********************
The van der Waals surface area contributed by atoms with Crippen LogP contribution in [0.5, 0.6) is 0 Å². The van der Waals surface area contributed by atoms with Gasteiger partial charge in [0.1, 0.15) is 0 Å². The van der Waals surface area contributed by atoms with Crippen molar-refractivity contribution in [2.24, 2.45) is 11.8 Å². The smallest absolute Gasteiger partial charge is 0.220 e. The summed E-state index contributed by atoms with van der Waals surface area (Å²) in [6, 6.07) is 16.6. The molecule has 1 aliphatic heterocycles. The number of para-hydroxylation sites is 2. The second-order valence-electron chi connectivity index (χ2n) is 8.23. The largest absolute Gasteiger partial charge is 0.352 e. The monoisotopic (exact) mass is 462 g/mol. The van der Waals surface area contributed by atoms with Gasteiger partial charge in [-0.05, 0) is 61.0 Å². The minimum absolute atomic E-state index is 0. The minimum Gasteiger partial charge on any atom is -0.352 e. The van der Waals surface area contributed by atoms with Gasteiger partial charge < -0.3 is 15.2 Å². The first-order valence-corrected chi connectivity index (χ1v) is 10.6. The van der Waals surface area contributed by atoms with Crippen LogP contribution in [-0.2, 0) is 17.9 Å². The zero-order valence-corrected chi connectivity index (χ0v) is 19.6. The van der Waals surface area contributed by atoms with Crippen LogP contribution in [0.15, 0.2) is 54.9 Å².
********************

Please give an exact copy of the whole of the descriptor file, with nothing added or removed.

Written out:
The van der Waals surface area contributed by atoms with Crippen LogP contribution in [0.5, 0.6) is 0 Å². The van der Waals surface area contributed by atoms with Gasteiger partial charge in [0.1, 0.15) is 0 Å². The van der Waals surface area contributed by atoms with Crippen molar-refractivity contribution in [2.24, 2.45) is 11.8 Å². The smallest absolute Gasteiger partial charge is 0.220 e. The summed E-state index contributed by atoms with van der Waals surface area (Å²) in [6, 6.07) is 16.6. The molecule has 1 aliphatic heterocycles. The number of para-hydroxylation sites is 2. The second-order valence-electron chi connectivity index (χ2n) is 8.23. The largest absolute Gasteiger partial charge is 0.352 e. The monoisotopic (exact) mass is 462 g/mol. The van der Waals surface area contributed by atoms with Gasteiger partial charge in [-0.05, 0) is 61.0 Å². The minimum absolute atomic E-state index is 0. The minimum Gasteiger partial charge on any atom is -0.352 e. The van der Waals surface area contributed by atoms with Gasteiger partial charge < -0.3 is 15.2 Å². The first-order valence-corrected chi connectivity index (χ1v) is 10.6. The van der Waals surface area contributed by atoms with Crippen LogP contribution in [-0.2, 0) is 17.9 Å². The zero-order valence-corrected chi connectivity index (χ0v) is 19.6. The van der Waals surface area contributed by atoms with Crippen LogP contribution in [0.15, 0.2) is 54.9 Å².